Expatriate Owl

A politically-incorrect perspective that does not necessarily tow the party line, on various matters including but not limited to taxation, academia, government and religion.

Thursday, January 05, 2012

Dad and Other Heroes

My parents are now in the process of downsizing their living quarters, and I, as their son, am helping them (read "doing most of the work").

While growing up, my siblings and I always knew that Dad worked in a job which imposed significant restrictions upon what he could and could not discuss with us. We were conditioned to never ask Dad what he did; whatever he wanted us to know he would tell us, and nothing more.

Years later, while working for the Department of Defense and holding my own security clearance, I understood far better my somewhat abnormal childhood predicament of not knowing what my Dad actually did at work. And I had several occasions to interact with individuals, military and private sector, who knew my Dad professionally (and sometimes personally).

Going through my Dad's files has been very enlightening. First of all, his security clearance level was a few notches higher than he had led me to believe, even after I had my own clearance. Moreover, seeing his travel and debriefing instructions, and knowing now about the missions and activities of some of the installations to which he traveled, I now realize that my Dad played a major role in the development and production of some very important military projects.

When I was in Israel during the early 1970s, more than one of my Dad's friends and colleagues whom I visited intimated to me, in a rather surreptitious manner, that Dad's work was a major contribution to the Israeli military's technological advancement. One of the documents I found in my Dad's filing cabinet was a letter of thanks from the Israeli Ministry of Defense for the work he did (whatever that may have been). And, of course, several letters from various offices in the Pentagon reflect some big time involvement in some big time projects.

The engineers and scientists who design and perfect the technology used by the military are heroes of a special kind. It is because of those engineers and scientists in the private sector that America maintains its military firepower, global superiority, and historical prosperity. It is because of them that we have had a successful space program, which paved the way for artificial satellites; you owe them all a debt of gratitude each time you speak on your cell phone.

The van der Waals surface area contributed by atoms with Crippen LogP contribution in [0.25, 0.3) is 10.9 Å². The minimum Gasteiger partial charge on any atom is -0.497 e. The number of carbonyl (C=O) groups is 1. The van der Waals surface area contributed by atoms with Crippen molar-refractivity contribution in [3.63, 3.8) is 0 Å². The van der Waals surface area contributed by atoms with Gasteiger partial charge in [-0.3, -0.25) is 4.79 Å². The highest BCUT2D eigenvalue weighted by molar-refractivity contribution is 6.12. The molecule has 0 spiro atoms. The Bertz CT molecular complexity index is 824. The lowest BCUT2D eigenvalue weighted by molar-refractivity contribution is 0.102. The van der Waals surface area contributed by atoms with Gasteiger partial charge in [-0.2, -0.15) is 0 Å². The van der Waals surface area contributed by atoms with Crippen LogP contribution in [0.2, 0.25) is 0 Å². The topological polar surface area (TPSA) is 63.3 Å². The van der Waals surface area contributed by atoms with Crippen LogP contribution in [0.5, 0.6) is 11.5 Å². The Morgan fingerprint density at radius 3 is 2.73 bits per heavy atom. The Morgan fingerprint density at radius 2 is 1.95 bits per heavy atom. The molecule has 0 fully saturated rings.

Those engineers and scientists paid (and continue to pay) a price for the work that they do. There are certain stresses, particularly when security clearances are involved, which come to bear upon the engineers and scientists, and upon their families. For those people, it is not "just a job;" complain as they might, they do it because it is a passion which gives them immense satisfaction. Dad could have taken over his own father's business and amassed far, far more money. But my Dad went into his line of work because it is what he wanted to do.

Of course the civilian engineers and scientists do not take quite the same personal risks as the American servicemen and women who are fighting on the front lines in Afghanistan (though many, including Dad, have served in the military). Their work does not warrant all of the perquisites accorded to military veterans. That being said, my Dad is an American hero, as are the thousands of other engineers and scientists who do and have done private sector work on military contracts. To all of you, I give my thanks.

Going through Dad's papers, I saw mention of some interesting names and places. I have every reason to believe that my Dad was involved in even more serious and salient projects than those directly mentioned in the file. For all of Dad's old age issues, he no doubt remembers those matters, and I really am very curious.

But some questions are best left unasked.

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